‘Evaluating the Design and Effectiveness of Incentive-based Ecosystem Conservation in the Shire River Basin, Malawi and Its Impact on Community Livelihood’
ABSTRACT OF A RESEARCH PROJECT SEMINAR GIVEN AT THE CRAWFORD SCHOOL ANU ON 17 MAY 2018
Environmental degradation continues to cause impacts on the economic and social aspects of development through the disruption of ecological system functions. Degradation from deforestation and extension of agricultural practices for instance leaves land vulnerable to erosion and saturation of chemicals among other things. Degradation of the Shire River basin in Malawi has caused the deterioration of the river hence affecting its capability to generate electricity. Sedimentation, flooding and eutrophication are some of the impacts on the river. Malawi has high rates of population growth and poverty. This, coupled with high dependence on subsistence farming and the extensive use of firewood and charcoal as sources of energy, puts pressure on natural resource use and the Shire River basin has not been spared. Through various institutional arrangements, policies on environmental management that are mainly command and control have been developed and implemented with little success as the rate of degradation continues to rise. Incentive-based policy instruments have rarely been used in Malawi with just a few running and some proposed forestry and soil conservation projects. The Shire River Basin Management (SRBM) Project is currently operating to address the degradation of the river using the Community Environmental Conservation Fund (CECF). The purpose of this study is to evaluate the (SRBM) Projects outcomes and effectiveness in conserving the Shire River and understand the local communities’ response to this kind of conservation as well as how their participation or not has affected their livelihood status. The study also aims to reveal how the elements of incentive-based policy instruments have been included in forestry legislation and policies to offer guidance for best practice and ensuring effective conservation outcomes. The study is expected to produce results that show how the CECF has been designed and how it has achieved its conservation outcomes and local communities’ livelihood improvement.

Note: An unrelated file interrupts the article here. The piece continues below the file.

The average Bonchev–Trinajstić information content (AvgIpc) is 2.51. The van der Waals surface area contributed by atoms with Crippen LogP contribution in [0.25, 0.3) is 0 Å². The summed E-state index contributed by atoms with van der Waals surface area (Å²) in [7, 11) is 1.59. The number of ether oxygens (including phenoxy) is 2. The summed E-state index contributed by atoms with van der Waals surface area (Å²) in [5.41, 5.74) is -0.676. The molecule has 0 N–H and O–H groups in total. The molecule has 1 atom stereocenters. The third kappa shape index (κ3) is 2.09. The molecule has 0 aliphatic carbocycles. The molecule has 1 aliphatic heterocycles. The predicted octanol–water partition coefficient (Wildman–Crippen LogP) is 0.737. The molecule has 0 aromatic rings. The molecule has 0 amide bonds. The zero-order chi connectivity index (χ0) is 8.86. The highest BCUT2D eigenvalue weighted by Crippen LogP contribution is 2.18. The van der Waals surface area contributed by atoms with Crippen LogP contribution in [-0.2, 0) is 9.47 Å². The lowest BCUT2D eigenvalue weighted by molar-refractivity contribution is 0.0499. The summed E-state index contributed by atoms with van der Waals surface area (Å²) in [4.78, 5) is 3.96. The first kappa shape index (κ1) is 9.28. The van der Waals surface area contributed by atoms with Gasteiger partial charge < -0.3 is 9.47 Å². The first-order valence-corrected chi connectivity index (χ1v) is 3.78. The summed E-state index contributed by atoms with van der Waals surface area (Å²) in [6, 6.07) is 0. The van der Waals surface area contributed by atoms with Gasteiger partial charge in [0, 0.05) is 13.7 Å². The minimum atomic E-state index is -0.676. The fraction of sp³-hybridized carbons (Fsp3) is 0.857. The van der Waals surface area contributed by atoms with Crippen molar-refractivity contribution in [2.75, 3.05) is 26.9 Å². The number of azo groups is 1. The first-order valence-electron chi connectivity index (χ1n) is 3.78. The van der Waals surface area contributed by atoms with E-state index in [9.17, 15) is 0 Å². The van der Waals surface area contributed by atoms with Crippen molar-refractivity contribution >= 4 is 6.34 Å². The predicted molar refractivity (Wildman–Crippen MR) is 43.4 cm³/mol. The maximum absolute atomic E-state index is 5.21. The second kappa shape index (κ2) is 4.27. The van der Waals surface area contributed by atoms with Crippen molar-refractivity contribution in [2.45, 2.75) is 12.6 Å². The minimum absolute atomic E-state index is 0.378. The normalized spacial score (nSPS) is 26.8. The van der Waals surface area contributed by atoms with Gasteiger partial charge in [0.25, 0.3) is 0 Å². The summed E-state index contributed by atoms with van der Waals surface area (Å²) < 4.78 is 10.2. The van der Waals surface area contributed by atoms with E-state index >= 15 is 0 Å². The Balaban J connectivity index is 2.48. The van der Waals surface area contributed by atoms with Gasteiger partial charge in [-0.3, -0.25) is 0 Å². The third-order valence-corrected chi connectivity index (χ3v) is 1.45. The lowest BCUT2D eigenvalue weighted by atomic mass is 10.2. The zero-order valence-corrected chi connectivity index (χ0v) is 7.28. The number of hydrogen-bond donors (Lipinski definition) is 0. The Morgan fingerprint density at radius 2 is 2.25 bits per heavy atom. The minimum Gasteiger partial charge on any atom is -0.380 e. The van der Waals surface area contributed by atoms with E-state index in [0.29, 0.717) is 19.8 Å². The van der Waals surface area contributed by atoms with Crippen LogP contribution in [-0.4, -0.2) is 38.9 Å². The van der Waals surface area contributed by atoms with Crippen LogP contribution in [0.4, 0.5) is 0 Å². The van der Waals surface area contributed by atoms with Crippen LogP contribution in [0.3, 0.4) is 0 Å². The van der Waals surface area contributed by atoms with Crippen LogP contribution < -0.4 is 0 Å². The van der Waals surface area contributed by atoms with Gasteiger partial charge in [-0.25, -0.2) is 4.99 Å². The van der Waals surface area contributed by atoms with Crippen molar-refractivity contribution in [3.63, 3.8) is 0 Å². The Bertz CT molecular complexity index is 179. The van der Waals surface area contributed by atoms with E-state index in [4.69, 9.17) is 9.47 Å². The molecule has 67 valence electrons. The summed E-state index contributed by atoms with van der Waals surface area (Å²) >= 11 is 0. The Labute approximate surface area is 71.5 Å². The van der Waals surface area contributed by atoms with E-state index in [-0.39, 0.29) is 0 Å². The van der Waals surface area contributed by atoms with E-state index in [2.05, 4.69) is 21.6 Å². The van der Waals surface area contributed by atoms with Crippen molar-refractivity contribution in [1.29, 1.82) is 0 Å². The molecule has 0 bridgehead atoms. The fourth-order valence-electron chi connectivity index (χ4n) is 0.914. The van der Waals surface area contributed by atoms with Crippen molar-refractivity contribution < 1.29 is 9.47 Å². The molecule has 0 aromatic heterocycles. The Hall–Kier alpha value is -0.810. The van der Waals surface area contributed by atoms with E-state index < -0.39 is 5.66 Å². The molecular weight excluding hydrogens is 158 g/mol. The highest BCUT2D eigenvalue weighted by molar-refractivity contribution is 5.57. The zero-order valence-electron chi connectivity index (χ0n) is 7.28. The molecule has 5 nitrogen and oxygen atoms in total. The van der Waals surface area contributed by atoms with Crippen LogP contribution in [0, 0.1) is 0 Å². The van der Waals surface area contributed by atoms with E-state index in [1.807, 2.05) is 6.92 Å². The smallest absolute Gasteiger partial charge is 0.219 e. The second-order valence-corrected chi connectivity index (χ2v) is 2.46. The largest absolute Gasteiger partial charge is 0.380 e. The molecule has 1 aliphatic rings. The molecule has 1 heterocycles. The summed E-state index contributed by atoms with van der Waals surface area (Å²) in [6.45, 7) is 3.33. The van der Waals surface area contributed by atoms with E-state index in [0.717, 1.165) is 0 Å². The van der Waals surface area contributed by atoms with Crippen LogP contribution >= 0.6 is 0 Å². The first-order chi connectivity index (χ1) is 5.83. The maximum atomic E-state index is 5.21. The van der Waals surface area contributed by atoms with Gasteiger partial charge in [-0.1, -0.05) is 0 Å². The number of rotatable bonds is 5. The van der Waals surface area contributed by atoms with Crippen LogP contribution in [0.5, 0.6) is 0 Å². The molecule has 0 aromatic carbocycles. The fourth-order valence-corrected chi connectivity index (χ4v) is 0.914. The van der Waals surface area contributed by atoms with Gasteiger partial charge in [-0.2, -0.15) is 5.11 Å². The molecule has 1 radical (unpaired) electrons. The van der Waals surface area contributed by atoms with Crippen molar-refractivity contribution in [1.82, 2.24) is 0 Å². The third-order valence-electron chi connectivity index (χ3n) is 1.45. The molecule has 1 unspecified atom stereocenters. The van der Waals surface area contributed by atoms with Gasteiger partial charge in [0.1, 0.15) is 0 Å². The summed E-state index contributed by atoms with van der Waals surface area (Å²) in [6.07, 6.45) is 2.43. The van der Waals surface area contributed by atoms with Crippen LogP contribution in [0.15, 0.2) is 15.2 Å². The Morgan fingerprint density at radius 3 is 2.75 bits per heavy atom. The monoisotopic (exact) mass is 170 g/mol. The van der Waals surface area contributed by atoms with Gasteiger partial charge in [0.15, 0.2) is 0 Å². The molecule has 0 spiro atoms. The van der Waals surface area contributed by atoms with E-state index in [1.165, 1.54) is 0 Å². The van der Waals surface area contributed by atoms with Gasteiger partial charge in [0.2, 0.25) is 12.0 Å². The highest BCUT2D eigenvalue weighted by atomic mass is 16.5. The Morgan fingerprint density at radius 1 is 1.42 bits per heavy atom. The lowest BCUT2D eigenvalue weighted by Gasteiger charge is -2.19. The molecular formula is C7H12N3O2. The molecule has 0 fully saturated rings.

FOREIGN AFFAIRS, DEFENCE AND TRADE REFERENCES COMMITTEE
Australia’s trade and investment relationships with the countries of Africa
Friday 11 May 2018
Committee Room 2S1
Parliament House, Canberra
The Program is now available:
Click on the link below and then the Program PDF icon.
PROGRAM SUMMARY 9am Windlab, 9.30 Mr Fassehaie Abraham, 11am Heads of Mission Africa Group, 1.30 World Vision, 2.15 Woodside, 3pm DFAT; Austrade
National Consultation of South Sudanese and Sudanese Church Leaders
Co-hosted by the National Council of Churches in Australia
and the Australian Centre for Christianity & Culture Canberra
Dates: Tuesday 15 & Wednesday 16 May 2018, 10.00am to 4.00pm
The Chambers Pavilion, Australian Centre for Christianity & Culture, 15 Blackall Street, Barton ACT.
Purpose: After listening to the community in January, as requested, we are gathering a small group of leaders including from nominations by NCCA Heads of Churches for our meeting, which is just before Africa Week.
For more information contact
ACC&C Canberra phone number: 02 6272 6201
A Senate committee is currently inquiring into Australia’s trade and investment relationships with the countries of Africa.
The committee will hold a hearing in Canberra at Parliament House on 11 May. When it is ready, the program will be available on the committee website:
Submissions can be found at: